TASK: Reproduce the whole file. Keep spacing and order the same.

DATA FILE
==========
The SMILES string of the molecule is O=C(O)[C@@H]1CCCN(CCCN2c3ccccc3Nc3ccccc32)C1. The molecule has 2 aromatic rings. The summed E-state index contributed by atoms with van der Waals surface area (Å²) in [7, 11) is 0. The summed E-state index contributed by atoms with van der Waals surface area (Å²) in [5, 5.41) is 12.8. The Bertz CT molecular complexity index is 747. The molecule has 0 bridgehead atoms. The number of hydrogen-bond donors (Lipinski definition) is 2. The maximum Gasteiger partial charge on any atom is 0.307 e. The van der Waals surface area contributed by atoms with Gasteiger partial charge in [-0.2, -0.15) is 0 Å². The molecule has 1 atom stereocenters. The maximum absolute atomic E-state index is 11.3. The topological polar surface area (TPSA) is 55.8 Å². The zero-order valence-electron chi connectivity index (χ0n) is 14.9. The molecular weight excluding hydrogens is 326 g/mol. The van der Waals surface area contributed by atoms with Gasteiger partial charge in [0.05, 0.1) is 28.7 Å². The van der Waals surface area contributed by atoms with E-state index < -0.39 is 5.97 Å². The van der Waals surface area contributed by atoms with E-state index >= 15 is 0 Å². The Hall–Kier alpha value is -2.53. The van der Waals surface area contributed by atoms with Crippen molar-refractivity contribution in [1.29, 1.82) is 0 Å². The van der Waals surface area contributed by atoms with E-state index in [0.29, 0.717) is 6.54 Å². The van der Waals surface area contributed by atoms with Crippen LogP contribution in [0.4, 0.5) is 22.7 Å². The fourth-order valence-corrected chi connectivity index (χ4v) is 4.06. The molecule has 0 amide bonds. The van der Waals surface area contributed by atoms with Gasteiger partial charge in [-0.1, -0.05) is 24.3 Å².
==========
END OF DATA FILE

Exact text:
The SMILES string of the molecule is O=C(O)[C@@H]1CCCN(CCCN2c3ccccc3Nc3ccccc32)C1. The molecule has 2 aromatic rings. The summed E-state index contributed by atoms with van der Waals surface area (Å²) in [7, 11) is 0. The summed E-state index contributed by atoms with van der Waals surface area (Å²) in [5, 5.41) is 12.8. The Bertz CT molecular complexity index is 747. The molecule has 0 bridgehead atoms. The number of hydrogen-bond donors (Lipinski definition) is 2. The maximum Gasteiger partial charge on any atom is 0.307 e. The van der Waals surface area contributed by atoms with Gasteiger partial charge in [-0.2, -0.15) is 0 Å². The molecule has 1 atom stereocenters. The maximum absolute atomic E-state index is 11.3. The topological polar surface area (TPSA) is 55.8 Å². The zero-order valence-electron chi connectivity index (χ0n) is 14.9. The molecular weight excluding hydrogens is 326 g/mol. The van der Waals surface area contributed by atoms with Gasteiger partial charge in [0.05, 0.1) is 28.7 Å². The van der Waals surface area contributed by atoms with E-state index < -0.39 is 5.97 Å². The van der Waals surface area contributed by atoms with E-state index >= 15 is 0 Å². The Hall–Kier alpha value is -2.53. The van der Waals surface area contributed by atoms with Crippen molar-refractivity contribution in [1.29, 1.82) is 0 Å². The van der Waals surface area contributed by atoms with E-state index in [0.29, 0.717) is 6.54 Å². The van der Waals surface area contributed by atoms with Crippen LogP contribution in [0.4, 0.5) is 22.7 Å². The fourth-order valence-corrected chi connectivity index (χ4v) is 4.06. The molecule has 0 amide bonds. The van der Waals surface area contributed by atoms with Gasteiger partial charge in [-0.1, -0.05) is 24.3 Å².